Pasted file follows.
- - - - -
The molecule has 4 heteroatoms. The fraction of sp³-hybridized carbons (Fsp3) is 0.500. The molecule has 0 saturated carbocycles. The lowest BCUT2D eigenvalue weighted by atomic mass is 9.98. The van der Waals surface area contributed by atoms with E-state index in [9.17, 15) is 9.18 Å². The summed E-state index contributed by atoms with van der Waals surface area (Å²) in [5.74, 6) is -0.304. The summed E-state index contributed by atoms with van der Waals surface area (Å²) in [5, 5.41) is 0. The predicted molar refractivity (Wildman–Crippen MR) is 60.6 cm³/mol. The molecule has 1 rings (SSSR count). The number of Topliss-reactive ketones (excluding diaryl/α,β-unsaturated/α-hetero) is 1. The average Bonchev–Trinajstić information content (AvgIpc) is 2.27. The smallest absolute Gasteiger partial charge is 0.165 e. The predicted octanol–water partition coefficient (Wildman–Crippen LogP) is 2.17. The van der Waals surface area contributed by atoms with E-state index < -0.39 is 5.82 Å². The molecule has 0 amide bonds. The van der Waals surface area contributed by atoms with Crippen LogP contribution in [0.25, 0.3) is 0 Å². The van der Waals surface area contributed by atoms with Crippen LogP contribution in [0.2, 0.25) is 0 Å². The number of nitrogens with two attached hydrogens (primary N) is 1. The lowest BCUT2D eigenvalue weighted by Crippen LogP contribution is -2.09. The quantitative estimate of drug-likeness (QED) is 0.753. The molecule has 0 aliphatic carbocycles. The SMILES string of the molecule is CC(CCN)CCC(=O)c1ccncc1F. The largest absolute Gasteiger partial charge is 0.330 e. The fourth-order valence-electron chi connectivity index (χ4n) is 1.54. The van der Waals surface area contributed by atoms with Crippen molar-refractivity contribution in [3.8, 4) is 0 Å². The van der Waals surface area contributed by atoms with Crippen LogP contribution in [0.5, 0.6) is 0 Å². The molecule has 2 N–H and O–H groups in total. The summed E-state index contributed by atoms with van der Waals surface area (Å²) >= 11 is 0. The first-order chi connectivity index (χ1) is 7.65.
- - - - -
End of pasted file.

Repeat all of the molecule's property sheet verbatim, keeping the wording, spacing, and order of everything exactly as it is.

The molecule has 4 heteroatoms. The fraction of sp³-hybridized carbons (Fsp3) is 0.500. The molecule has 0 saturated carbocycles. The lowest BCUT2D eigenvalue weighted by atomic mass is 9.98. The van der Waals surface area contributed by atoms with E-state index in [9.17, 15) is 9.18 Å². The summed E-state index contributed by atoms with van der Waals surface area (Å²) in [5.74, 6) is -0.304. The summed E-state index contributed by atoms with van der Waals surface area (Å²) in [5, 5.41) is 0. The predicted molar refractivity (Wildman–Crippen MR) is 60.6 cm³/mol. The molecule has 1 rings (SSSR count). The number of Topliss-reactive ketones (excluding diaryl/α,β-unsaturated/α-hetero) is 1. The average Bonchev–Trinajstić information content (AvgIpc) is 2.27. The smallest absolute Gasteiger partial charge is 0.165 e. The predicted octanol–water partition coefficient (Wildman–Crippen LogP) is 2.17. The van der Waals surface area contributed by atoms with E-state index < -0.39 is 5.82 Å². The molecule has 0 amide bonds. The van der Waals surface area contributed by atoms with Crippen LogP contribution in [0.25, 0.3) is 0 Å². The van der Waals surface area contributed by atoms with Crippen LogP contribution in [0.2, 0.25) is 0 Å². The number of nitrogens with two attached hydrogens (primary N) is 1. The lowest BCUT2D eigenvalue weighted by Crippen LogP contribution is -2.09. The quantitative estimate of drug-likeness (QED) is 0.753. The molecule has 0 aliphatic carbocycles. The SMILES string of the molecule is CC(CCN)CCC(=O)c1ccncc1F. The largest absolute Gasteiger partial charge is 0.330 e. The fourth-order valence-electron chi connectivity index (χ4n) is 1.54. The van der Waals surface area contributed by atoms with Crippen molar-refractivity contribution in [3.8, 4) is 0 Å². The van der Waals surface area contributed by atoms with Crippen LogP contribution in [0.5, 0.6) is 0 Å². The molecule has 2 N–H and O–H groups in total. The summed E-state index contributed by atoms with van der Waals surface area (Å²) >= 11 is 0. The first-order chi connectivity index (χ1) is 7.65.